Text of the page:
Regardless of the instrument used to spot it, your first trip to Omega Centauri will be remembered for a lifetime.  I fondly recall my first encounter way back in 1986, when my family and I had traveled to the Florida Everglades, ironically to see Halley's Comet (and Disneyworld , but I digress).  Although the comet left a lot to be desired (in fact, I'd use Halley's own words and describe his comet as just a "luminous spot or patch"), Omega was a wondrous sight.  Going back and forth between it and M13 -- often heralded as the finest globular north of the celestial equator -- left little doubt of who is the reigning champ of the globulars.

Incidentally, Omega is theoretically visible from as far north as the latitude of New York City (40° north), but naturally, it will suffer greatly due to atmospheric interference.  I've tried spotting it from the south shore of Long Island without success, although I have spotted stars matching Omega's declination, so it is possible.  If you've seen Omega from a latitude close to 40° north, I'd love to hear from you.

 

Left: The author made this sketch of Omega Centauri through 11x80 binoculars back in 1986.

North is up.


If Omega is a little too far south for you, head 5° north and try your luck with a galactic enigma.  On August 4, 1826, Scottish astronomer James Dunlop discovered what would prove to be a puzzle for the ages. While observing from Parramatta, New South Wales, Dunlop found what he later described as "a very singular double nebula. These two nebulae are completely distinct from each other, and no connection of the nebulous matters between them." A singular double nebula? Sounds more like an astronomical oxymoron than an observation. What had Dunlop found?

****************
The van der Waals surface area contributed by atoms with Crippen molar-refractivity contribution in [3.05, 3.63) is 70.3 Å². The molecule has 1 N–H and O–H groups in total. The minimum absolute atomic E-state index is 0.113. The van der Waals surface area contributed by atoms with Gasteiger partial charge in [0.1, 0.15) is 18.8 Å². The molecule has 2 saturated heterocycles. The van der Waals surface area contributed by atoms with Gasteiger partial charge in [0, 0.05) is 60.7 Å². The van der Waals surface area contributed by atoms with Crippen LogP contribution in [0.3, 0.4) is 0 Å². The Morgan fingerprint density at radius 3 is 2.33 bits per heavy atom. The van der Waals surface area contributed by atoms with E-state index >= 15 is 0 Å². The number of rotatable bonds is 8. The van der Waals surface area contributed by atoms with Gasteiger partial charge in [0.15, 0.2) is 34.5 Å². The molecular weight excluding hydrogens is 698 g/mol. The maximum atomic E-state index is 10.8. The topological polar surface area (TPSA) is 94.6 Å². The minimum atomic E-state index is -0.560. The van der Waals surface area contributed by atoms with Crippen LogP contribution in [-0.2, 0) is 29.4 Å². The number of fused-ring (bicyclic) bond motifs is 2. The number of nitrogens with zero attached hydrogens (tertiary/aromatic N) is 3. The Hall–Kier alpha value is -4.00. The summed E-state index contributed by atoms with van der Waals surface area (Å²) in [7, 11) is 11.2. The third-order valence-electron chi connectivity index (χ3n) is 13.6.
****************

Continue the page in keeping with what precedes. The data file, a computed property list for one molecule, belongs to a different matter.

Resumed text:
Dunlop's riddle is now known as NGC 5128, a fascinating galaxy that’s also known as the radio source Centaurus A for its strong emissions. When we look at NGC 5128, we are looking at a case of galactic cannibalism. Inside the heart of this huge elliptical galaxy lies a massive black hole that is consuming a smaller spiral galaxy. The two are believed to have collided between 160 and 500 million years ago.

Your binoculars won't detect any of the internal strife that NGC 5128 is enduring, but they can show you this intergalactic train wreck that continues to fascinate astronomers. That is, if you can see the galaxy at all. It never rises more than 7° above my own horizon here on Long Island.  That’s better than Omega Centauri, but not by much. If you’re further north, its maximum altitude shrinks. Of course, travel southward and NGC 5128 will climb higher in the sky.

Overlooking the Atlantic Ocean along Long Island's south shore, I can just make out NGC 5128 through my 10x50 binoculars. It's tough, but by waiting until it lies on the meridian and is highest in the sky, it's unmistakable.